References have been made to the question of unemployment. There, again, that is a matter which cannot be solved overnight. Since I became a member of this House almost 24 years ago, I have been preaching that there is no such thing as a solution for unemployment. The human element enters into that, too. You will always have unemployment as you will always have emigration. I have made that clear in every election which I have fought. I have never promised the people that I had a solution for that problem. It is a problem which will always remain not only here but in all countries. Therefore, there is not much use in quoting statistics as to the number who are or who are not employed. About 19 years ago, when the present Leader of the Opposition was in opposition, I remember him making a statement to the effect that he saw no reason why this country could not support 9,000,000 people. I was only a back bencher at the time, and I said to him that sooner or later, he would have to go back on that statement, which he did. I give him every credit for doing so. He found later that it was a much more difficult question to solve than he then thought, and I give him credit for having made that admission. As a back bencher at the time, I knew that  it was one of the things which could not be solved, and that never will be solved. The only thing a Government can do is to keep down the numbers as far as possible. There, again, the question of its solution, even in a partial manner, will depend to a very large extent on the Government and the Opposition working together in providing the ways and means of giving added employment to those who at the moment are unemployed.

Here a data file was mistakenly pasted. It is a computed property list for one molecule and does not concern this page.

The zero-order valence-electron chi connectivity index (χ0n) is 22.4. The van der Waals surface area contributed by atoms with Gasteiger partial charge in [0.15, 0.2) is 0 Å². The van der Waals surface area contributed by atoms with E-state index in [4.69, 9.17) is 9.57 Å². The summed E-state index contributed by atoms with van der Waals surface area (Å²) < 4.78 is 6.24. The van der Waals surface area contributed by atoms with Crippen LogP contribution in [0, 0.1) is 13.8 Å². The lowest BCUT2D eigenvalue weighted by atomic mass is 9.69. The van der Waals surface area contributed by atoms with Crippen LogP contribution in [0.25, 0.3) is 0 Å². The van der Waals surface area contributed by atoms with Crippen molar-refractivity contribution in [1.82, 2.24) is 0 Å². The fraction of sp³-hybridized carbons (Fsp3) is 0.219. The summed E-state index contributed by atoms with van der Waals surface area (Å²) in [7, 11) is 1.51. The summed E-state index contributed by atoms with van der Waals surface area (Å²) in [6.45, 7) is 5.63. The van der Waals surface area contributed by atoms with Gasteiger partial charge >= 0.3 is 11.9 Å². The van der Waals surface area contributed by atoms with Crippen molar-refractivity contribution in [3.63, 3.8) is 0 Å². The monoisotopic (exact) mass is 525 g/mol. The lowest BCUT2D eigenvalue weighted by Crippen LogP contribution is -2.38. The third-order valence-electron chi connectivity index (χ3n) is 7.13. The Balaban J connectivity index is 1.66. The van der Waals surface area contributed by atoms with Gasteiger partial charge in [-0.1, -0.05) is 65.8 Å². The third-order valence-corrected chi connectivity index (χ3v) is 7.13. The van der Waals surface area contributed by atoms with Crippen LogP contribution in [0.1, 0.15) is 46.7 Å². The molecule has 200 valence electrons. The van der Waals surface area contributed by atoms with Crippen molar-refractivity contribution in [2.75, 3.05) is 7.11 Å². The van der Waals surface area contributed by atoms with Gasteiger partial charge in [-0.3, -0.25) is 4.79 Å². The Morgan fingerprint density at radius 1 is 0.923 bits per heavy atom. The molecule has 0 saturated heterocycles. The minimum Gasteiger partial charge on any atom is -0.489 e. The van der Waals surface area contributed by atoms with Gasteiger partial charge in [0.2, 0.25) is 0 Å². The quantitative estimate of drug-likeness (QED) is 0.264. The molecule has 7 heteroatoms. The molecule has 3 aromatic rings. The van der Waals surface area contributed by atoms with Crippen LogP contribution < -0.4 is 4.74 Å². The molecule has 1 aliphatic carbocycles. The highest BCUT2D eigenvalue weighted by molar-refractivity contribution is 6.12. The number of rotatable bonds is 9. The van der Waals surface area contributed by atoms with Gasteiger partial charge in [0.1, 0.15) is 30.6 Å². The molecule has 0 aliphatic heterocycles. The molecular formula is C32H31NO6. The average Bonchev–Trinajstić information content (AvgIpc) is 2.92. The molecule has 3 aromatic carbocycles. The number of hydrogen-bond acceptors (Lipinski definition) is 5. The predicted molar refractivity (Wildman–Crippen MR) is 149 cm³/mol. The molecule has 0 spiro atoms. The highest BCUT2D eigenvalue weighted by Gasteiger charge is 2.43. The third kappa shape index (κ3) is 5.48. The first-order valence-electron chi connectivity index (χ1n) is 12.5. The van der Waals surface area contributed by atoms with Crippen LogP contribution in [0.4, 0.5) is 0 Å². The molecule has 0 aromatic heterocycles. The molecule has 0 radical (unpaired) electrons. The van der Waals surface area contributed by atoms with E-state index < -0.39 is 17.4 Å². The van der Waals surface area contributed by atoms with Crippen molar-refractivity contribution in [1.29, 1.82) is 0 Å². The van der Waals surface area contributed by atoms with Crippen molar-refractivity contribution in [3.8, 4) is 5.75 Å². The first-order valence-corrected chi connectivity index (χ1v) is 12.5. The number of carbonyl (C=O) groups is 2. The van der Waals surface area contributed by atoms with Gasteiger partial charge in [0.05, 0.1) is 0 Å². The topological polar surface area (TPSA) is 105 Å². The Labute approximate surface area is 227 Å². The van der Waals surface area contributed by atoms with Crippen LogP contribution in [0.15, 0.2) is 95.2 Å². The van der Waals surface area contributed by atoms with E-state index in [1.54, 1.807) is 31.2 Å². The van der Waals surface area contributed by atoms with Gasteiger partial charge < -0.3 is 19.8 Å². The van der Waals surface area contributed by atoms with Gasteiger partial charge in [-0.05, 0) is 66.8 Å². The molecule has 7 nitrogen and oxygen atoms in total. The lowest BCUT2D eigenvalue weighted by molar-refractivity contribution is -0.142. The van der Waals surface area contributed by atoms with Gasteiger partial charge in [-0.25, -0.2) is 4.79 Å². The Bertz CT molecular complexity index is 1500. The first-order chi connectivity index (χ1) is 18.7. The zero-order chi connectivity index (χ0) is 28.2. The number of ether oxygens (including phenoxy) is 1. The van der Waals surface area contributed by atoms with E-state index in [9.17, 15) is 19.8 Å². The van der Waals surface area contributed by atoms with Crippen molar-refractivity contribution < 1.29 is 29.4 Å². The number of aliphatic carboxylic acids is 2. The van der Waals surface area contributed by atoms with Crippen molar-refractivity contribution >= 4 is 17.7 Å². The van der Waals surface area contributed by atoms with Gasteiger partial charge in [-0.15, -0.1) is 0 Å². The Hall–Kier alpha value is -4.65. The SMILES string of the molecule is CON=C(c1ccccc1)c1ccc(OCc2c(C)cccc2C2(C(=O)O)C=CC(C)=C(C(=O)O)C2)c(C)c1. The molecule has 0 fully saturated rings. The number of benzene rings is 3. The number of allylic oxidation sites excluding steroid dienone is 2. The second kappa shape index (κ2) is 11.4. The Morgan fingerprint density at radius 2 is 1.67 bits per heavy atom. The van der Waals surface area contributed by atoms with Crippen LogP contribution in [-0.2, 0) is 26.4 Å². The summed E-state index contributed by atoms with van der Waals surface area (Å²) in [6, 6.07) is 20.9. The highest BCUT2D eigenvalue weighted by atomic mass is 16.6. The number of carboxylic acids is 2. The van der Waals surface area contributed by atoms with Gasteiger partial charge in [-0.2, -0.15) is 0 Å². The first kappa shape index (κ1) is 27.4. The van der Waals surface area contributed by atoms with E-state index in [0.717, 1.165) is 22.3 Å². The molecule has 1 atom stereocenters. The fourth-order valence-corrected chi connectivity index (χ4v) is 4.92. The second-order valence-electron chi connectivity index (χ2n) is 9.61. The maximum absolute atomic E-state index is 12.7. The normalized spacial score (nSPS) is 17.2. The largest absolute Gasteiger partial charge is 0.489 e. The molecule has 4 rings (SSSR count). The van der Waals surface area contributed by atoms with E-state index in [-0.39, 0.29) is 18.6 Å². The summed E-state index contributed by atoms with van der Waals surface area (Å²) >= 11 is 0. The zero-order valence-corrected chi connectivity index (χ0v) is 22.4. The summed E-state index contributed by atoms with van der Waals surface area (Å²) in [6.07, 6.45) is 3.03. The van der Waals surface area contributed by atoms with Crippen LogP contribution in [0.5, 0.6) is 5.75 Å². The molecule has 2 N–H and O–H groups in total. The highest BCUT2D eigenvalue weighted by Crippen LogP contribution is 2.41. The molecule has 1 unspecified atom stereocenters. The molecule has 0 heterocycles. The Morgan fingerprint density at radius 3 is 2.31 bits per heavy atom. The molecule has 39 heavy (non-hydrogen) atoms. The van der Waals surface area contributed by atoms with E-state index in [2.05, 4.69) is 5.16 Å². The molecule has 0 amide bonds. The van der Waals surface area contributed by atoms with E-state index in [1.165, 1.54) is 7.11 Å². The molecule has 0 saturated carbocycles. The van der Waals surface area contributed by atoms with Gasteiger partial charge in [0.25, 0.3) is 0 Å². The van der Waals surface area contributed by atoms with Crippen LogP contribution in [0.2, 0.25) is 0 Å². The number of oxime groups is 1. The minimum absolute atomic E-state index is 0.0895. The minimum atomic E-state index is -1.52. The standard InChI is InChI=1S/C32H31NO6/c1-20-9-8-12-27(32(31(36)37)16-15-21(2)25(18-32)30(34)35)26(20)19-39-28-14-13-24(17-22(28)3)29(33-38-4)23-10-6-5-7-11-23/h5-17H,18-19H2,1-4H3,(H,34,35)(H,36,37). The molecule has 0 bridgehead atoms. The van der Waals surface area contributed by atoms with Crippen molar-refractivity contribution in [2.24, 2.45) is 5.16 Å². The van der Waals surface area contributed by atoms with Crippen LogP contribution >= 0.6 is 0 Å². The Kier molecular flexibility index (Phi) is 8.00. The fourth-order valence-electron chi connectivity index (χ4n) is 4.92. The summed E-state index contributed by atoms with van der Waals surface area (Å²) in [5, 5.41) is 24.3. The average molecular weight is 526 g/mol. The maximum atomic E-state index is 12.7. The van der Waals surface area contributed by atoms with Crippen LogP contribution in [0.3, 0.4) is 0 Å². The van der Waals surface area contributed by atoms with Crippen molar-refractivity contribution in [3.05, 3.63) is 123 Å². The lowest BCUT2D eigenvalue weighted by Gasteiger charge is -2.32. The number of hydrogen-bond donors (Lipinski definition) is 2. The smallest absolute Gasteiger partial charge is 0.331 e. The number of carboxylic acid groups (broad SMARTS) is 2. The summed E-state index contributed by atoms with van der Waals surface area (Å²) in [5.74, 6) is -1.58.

The last point I wish to make is one which I have repeated many a time from public platforms during general elections. I want to emphasise it here and now. The point is that there seems to be an inclination on the part of the people of this country not to recognise the fact that this is a small country, and that we can give a certain decent standard of living to the majority of our people, that is in the physical sense—not from the point of view of pleasure or amusement, but from the point of view of physique and good health. If people would only recognise that fact this could be one of the best and happiest countries in the world. We cannot give a standard of living to certain of our people, one which, to say the least of it, would not be good for them. We have to remember that this is a small country of about 3,000,000 people. It depends in the main on agriculture. We must admit, when all is said and done, that agriculture is the mainstay of the country. When we see how the people engaged in that industry live, I think we must come to the conclusion that, though we are a small country, we are enjoying here as high as a standard of living as can be found in any other part of the world.